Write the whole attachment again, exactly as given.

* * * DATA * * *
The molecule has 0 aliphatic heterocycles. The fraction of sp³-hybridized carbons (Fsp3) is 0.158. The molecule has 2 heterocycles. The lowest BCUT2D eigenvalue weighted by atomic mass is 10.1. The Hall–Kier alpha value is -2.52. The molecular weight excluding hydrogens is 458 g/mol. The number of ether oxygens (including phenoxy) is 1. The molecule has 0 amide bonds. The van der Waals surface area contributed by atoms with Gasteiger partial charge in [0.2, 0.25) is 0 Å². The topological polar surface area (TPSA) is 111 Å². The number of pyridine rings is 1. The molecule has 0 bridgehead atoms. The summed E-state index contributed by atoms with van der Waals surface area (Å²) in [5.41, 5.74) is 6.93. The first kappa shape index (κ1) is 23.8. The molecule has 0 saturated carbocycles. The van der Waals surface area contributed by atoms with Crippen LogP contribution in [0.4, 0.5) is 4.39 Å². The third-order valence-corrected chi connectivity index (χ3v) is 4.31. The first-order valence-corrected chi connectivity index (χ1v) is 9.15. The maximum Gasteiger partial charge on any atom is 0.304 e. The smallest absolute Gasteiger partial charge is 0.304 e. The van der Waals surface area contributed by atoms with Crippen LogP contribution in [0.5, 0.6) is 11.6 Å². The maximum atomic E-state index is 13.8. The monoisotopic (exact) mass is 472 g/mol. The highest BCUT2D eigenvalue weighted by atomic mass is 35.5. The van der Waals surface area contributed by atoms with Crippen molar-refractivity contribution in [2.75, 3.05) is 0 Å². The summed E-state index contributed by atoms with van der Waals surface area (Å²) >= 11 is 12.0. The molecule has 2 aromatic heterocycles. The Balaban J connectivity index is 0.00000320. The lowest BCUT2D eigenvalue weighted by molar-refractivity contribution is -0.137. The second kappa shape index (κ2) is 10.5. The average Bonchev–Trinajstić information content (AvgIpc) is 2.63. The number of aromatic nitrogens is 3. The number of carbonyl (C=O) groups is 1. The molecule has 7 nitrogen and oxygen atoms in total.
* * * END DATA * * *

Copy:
The molecule has 0 aliphatic heterocycles. The fraction of sp³-hybridized carbons (Fsp3) is 0.158. The molecule has 2 heterocycles. The lowest BCUT2D eigenvalue weighted by atomic mass is 10.1. The Hall–Kier alpha value is -2.52. The molecular weight excluding hydrogens is 458 g/mol. The number of ether oxygens (including phenoxy) is 1. The molecule has 0 amide bonds. The van der Waals surface area contributed by atoms with Gasteiger partial charge in [0.2, 0.25) is 0 Å². The topological polar surface area (TPSA) is 111 Å². The number of pyridine rings is 1. The molecule has 0 bridgehead atoms. The summed E-state index contributed by atoms with van der Waals surface area (Å²) in [5.41, 5.74) is 6.93. The first kappa shape index (κ1) is 23.8. The molecule has 0 saturated carbocycles. The van der Waals surface area contributed by atoms with Crippen LogP contribution in [0.4, 0.5) is 4.39 Å². The third-order valence-corrected chi connectivity index (χ3v) is 4.31. The first-order valence-corrected chi connectivity index (χ1v) is 9.15. The maximum Gasteiger partial charge on any atom is 0.304 e. The smallest absolute Gasteiger partial charge is 0.304 e. The van der Waals surface area contributed by atoms with Crippen LogP contribution in [0.5, 0.6) is 11.6 Å². The maximum atomic E-state index is 13.8. The monoisotopic (exact) mass is 472 g/mol. The highest BCUT2D eigenvalue weighted by atomic mass is 35.5. The van der Waals surface area contributed by atoms with Crippen molar-refractivity contribution in [2.75, 3.05) is 0 Å². The summed E-state index contributed by atoms with van der Waals surface area (Å²) >= 11 is 12.0. The molecule has 2 aromatic heterocycles. The Balaban J connectivity index is 0.00000320. The lowest BCUT2D eigenvalue weighted by molar-refractivity contribution is -0.137. The second kappa shape index (κ2) is 10.5. The average Bonchev–Trinajstić information content (AvgIpc) is 2.63. The number of aromatic nitrogens is 3. The number of carbonyl (C=O) groups is 1. The molecule has 7 nitrogen and oxygen atoms in total.